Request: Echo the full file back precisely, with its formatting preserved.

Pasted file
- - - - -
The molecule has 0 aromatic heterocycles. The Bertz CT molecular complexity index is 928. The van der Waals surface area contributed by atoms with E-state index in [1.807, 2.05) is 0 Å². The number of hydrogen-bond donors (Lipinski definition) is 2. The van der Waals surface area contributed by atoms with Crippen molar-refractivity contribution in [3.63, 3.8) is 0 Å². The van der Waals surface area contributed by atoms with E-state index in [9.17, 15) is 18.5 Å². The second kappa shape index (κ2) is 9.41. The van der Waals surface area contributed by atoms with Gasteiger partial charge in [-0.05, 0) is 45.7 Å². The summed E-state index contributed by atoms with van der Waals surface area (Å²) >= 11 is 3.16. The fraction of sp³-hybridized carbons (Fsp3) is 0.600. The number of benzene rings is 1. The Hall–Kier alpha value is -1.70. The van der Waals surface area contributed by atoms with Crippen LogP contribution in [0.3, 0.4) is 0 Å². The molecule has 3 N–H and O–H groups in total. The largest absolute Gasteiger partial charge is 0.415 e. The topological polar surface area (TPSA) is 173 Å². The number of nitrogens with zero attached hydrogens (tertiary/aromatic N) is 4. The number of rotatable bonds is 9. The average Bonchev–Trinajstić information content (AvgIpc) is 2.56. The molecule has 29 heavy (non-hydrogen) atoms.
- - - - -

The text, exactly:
The molecule has 0 aromatic heterocycles. The Bertz CT molecular complexity index is 928. The van der Waals surface area contributed by atoms with E-state index in [1.807, 2.05) is 0 Å². The number of hydrogen-bond donors (Lipinski definition) is 2. The van der Waals surface area contributed by atoms with Crippen molar-refractivity contribution in [3.63, 3.8) is 0 Å². The van der Waals surface area contributed by atoms with E-state index in [9.17, 15) is 18.5 Å². The second kappa shape index (κ2) is 9.41. The van der Waals surface area contributed by atoms with Gasteiger partial charge in [-0.05, 0) is 45.7 Å². The summed E-state index contributed by atoms with van der Waals surface area (Å²) >= 11 is 3.16. The fraction of sp³-hybridized carbons (Fsp3) is 0.600. The number of benzene rings is 1. The Hall–Kier alpha value is -1.70. The van der Waals surface area contributed by atoms with Crippen LogP contribution in [0.3, 0.4) is 0 Å². The molecule has 3 N–H and O–H groups in total. The largest absolute Gasteiger partial charge is 0.415 e. The topological polar surface area (TPSA) is 173 Å². The number of nitrogens with zero attached hydrogens (tertiary/aromatic N) is 4. The number of rotatable bonds is 9. The average Bonchev–Trinajstić information content (AvgIpc) is 2.56. The molecule has 29 heavy (non-hydrogen) atoms.